Belfast Telegraph

Catholic leader hits out at 'vote' to reform Irish abortion laws

By Ed Carty

The leader of the Catholic Church in Ireland has reiterated his total opposition to abortion after a special committee voted for the Republic's constitutional rules to be changed.

The Citizens' Assembly, a randomly selected group of 99 members of the public and chaired by Supreme Court Judge Mary Laffoy, met to discuss the contentious issue for the last time at the weekend.

At the heart of their work is examining the eighth amendment to the Republic's Constitution, which gives equal right to life to the mother and to the unborn child.

In the first of a series of votes by members on whether to advise constitutional reform the assembly voted 87% in favour of change.

As the results were announced, Ireland's most senior Catholic cleric, Archbishop of Armagh Eamon Martin, gave a homily at Knock Shrine reiterating total opposition to the constitutional change.

"Demands to quash and abolish this amendment go against the good news that the life of every person is sacred and inviolable, irrespective of the stage or state of that life, from the first moment of conception until the moment of natural death," he said.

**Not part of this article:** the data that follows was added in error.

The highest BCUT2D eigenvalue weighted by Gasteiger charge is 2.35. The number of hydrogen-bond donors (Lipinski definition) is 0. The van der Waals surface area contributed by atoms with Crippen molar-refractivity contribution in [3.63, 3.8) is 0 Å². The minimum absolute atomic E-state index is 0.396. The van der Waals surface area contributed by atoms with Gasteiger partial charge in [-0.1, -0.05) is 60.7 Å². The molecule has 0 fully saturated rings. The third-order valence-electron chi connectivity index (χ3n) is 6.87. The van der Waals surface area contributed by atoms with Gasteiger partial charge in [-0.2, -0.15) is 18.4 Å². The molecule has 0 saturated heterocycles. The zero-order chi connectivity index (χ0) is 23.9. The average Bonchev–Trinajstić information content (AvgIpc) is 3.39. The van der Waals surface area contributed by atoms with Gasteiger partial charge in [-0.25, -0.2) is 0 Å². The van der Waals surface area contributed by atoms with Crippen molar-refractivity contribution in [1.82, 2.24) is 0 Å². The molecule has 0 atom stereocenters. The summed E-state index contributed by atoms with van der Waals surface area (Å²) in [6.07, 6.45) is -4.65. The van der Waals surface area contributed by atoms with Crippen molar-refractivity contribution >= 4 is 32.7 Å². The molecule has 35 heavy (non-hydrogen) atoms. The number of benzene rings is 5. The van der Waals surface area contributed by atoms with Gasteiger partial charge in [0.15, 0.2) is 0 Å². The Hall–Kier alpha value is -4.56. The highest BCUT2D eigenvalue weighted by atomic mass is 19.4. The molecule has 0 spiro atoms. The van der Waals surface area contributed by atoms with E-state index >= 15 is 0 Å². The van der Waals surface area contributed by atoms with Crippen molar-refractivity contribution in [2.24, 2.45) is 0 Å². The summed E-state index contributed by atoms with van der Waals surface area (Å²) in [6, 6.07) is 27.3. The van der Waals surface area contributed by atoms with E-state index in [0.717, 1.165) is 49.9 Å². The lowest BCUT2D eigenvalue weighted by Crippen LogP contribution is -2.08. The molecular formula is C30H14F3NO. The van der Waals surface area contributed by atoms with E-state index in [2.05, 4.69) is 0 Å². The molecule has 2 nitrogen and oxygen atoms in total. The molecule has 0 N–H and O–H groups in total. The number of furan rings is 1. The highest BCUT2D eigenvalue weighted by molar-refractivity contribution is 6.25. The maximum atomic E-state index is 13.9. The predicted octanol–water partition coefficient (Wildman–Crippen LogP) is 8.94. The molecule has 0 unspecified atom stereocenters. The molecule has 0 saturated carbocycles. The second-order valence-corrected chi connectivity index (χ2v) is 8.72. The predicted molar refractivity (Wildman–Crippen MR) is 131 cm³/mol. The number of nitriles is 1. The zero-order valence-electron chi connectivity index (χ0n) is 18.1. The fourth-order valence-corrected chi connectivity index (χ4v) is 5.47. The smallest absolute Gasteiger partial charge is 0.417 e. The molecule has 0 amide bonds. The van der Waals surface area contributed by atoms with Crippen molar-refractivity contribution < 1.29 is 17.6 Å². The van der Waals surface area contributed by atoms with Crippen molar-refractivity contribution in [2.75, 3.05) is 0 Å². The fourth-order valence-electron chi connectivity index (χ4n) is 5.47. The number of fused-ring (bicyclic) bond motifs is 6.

The all-Ireland Primate added: "To deliberately and intentionally take the life of an innocent person, whatever their state or stage of life, is always gravely morally wrong."

In Ireland, since 2014, a pregnancy can be terminated under the Protection Of Life During Pregnancy Act if there is a risk to a woman's life, including from suicide.

But there are growing campaigns for women to be allowed access to abortion if their unborn child is diagnosed with a fatal foetal abnormality or in cases of rape and incest.

Figures from the Republic's Health Service Executive showed 26 terminations were carried out under the legislation in 2014 and the same number again in 2015.

In both years, 14 arose from a risk to the life of the mother from physical illness, three in relation to suicide and nine following emergencies arising from physical illness.

In Northern Ireland a termination is only allowed to be carried out where a woman's life or long-term health is at serious risk if the pregnancy continues.

Anti-abortion campaigners in Northern Ireland said it was "gravely concerned and alarmed at the outcome" in the Republic.

LIFE NI's Marion Woods said it was "completely unacceptable".

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